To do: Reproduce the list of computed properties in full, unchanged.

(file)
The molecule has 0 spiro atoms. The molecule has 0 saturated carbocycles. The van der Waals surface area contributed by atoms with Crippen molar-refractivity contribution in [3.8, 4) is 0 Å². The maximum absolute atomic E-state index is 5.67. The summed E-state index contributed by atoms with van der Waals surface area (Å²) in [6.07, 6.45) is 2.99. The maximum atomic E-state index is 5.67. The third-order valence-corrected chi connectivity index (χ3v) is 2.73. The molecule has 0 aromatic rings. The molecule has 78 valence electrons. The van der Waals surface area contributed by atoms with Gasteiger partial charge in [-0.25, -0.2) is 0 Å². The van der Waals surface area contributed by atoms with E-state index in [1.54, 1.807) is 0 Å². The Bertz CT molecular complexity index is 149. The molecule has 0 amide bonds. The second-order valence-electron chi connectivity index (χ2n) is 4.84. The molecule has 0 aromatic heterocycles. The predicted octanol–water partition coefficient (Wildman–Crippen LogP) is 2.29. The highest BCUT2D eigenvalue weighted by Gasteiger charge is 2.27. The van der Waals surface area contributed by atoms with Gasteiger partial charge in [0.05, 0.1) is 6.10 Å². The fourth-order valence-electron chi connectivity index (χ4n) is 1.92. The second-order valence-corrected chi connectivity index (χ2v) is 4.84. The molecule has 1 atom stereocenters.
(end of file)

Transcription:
The molecule has 0 spiro atoms. The molecule has 0 saturated carbocycles. The van der Waals surface area contributed by atoms with Crippen molar-refractivity contribution in [3.8, 4) is 0 Å². The maximum absolute atomic E-state index is 5.67. The summed E-state index contributed by atoms with van der Waals surface area (Å²) in [6.07, 6.45) is 2.99. The maximum atomic E-state index is 5.67. The third-order valence-corrected chi connectivity index (χ3v) is 2.73. The molecule has 0 aromatic rings. The molecule has 78 valence electrons. The van der Waals surface area contributed by atoms with Gasteiger partial charge in [-0.25, -0.2) is 0 Å². The van der Waals surface area contributed by atoms with E-state index in [1.54, 1.807) is 0 Å². The Bertz CT molecular complexity index is 149. The molecule has 0 amide bonds. The second-order valence-electron chi connectivity index (χ2n) is 4.84. The molecule has 0 aromatic heterocycles. The predicted octanol–water partition coefficient (Wildman–Crippen LogP) is 2.29. The highest BCUT2D eigenvalue weighted by Gasteiger charge is 2.27. The van der Waals surface area contributed by atoms with Gasteiger partial charge in [0.05, 0.1) is 6.10 Å². The fourth-order valence-electron chi connectivity index (χ4n) is 1.92. The second-order valence-corrected chi connectivity index (χ2v) is 4.84. The molecule has 1 atom stereocenters.